In children with allergic asthma, the blood contains different immune cells than in healthy individuals. This was the result of a study led, among others, by DZL researcher Professor Dr. Bianca Schaub of the University of Munich Hospital. According to the study, molecular characteristics of immune cells are suitable for identifying allergic asthma in children.
Asthma occurs more frequently in children than in adults. In allergic asthma, environmental irritants cause the body to produce proteins that lead to narrowed airways. "Although the origins of allergic asthma often lie in childhood, until now it was not understood in detail how the cells of the immune system are involved," explains Professor Dr. Magdalena Huber of Philipps University Marburg, who collaborated for the study with the research groups of Professor Dr. Bianca Schaub of Dr. von Hauner's Children's Hospital at LMU Clinical Center Munich and Dr. Henrik Mei at the German Rheumatism Research Center (DRFZ).
Using a method established at the DRFZ, known as mass cytometry, the scientists investigated how immune cells change in children with allergic asthma. This showed that immune cells with the protein CD8 on their surface occur less frequently in children with allergic asthma than in healthy individuals.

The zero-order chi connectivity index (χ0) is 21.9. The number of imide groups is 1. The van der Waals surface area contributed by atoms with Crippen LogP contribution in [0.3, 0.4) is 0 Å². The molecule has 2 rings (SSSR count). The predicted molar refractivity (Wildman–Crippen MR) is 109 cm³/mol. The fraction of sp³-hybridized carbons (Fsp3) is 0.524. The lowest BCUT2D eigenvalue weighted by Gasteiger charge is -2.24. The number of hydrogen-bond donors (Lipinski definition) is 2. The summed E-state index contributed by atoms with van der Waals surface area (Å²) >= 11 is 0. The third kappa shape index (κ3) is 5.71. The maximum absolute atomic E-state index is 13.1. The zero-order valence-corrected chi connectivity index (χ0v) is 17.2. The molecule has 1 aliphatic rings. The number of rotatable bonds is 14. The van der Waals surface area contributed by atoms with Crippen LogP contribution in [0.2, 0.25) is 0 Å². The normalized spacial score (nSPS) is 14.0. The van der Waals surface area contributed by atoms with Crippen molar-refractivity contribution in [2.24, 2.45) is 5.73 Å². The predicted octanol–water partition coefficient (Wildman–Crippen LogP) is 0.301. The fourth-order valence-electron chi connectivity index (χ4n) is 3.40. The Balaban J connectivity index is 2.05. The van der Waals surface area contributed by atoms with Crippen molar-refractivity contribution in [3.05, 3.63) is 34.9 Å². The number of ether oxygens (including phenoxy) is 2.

Further genetic characterization revealed previously unknown molecular features, known as biomarkers, that are typically associated with allergic asthma in childhood. "Until now, many children with asthma have been treated similarly in clinical practice," explains pediatrician Schaub. "The new method of mass cytometry opens up the possibility of better immunologically characterizing different subgroups of children with asthma." These subgroups could benefit from tailored treatment options in the future.